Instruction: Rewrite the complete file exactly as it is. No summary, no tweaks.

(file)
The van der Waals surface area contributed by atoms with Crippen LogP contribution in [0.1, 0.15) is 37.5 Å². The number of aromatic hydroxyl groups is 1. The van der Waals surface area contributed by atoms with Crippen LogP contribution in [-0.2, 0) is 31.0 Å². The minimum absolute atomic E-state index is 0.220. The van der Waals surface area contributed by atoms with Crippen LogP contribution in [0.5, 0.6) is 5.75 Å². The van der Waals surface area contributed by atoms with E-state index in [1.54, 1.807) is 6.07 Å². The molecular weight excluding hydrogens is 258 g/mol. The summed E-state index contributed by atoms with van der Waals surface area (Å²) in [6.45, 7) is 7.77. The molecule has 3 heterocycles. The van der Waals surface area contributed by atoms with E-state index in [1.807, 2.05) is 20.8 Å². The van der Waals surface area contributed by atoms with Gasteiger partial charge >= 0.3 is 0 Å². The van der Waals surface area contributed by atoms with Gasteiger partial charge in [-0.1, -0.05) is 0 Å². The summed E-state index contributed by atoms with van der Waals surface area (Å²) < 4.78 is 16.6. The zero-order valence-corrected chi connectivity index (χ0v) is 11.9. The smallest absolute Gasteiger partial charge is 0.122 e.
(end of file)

The van der Waals surface area contributed by atoms with Crippen LogP contribution in [0.1, 0.15) is 37.5 Å². The number of aromatic hydroxyl groups is 1. The van der Waals surface area contributed by atoms with Crippen LogP contribution in [-0.2, 0) is 31.0 Å². The minimum absolute atomic E-state index is 0.220. The van der Waals surface area contributed by atoms with Crippen LogP contribution in [0.5, 0.6) is 5.75 Å². The van der Waals surface area contributed by atoms with E-state index in [1.54, 1.807) is 6.07 Å². The molecular weight excluding hydrogens is 258 g/mol. The summed E-state index contributed by atoms with van der Waals surface area (Å²) in [6.45, 7) is 7.77. The molecule has 3 heterocycles. The van der Waals surface area contributed by atoms with E-state index in [1.807, 2.05) is 20.8 Å². The van der Waals surface area contributed by atoms with Gasteiger partial charge >= 0.3 is 0 Å². The van der Waals surface area contributed by atoms with Gasteiger partial charge in [-0.1, -0.05) is 0 Å². The summed E-state index contributed by atoms with van der Waals surface area (Å²) < 4.78 is 16.6. The zero-order valence-corrected chi connectivity index (χ0v) is 11.9. The smallest absolute Gasteiger partial charge is 0.122 e.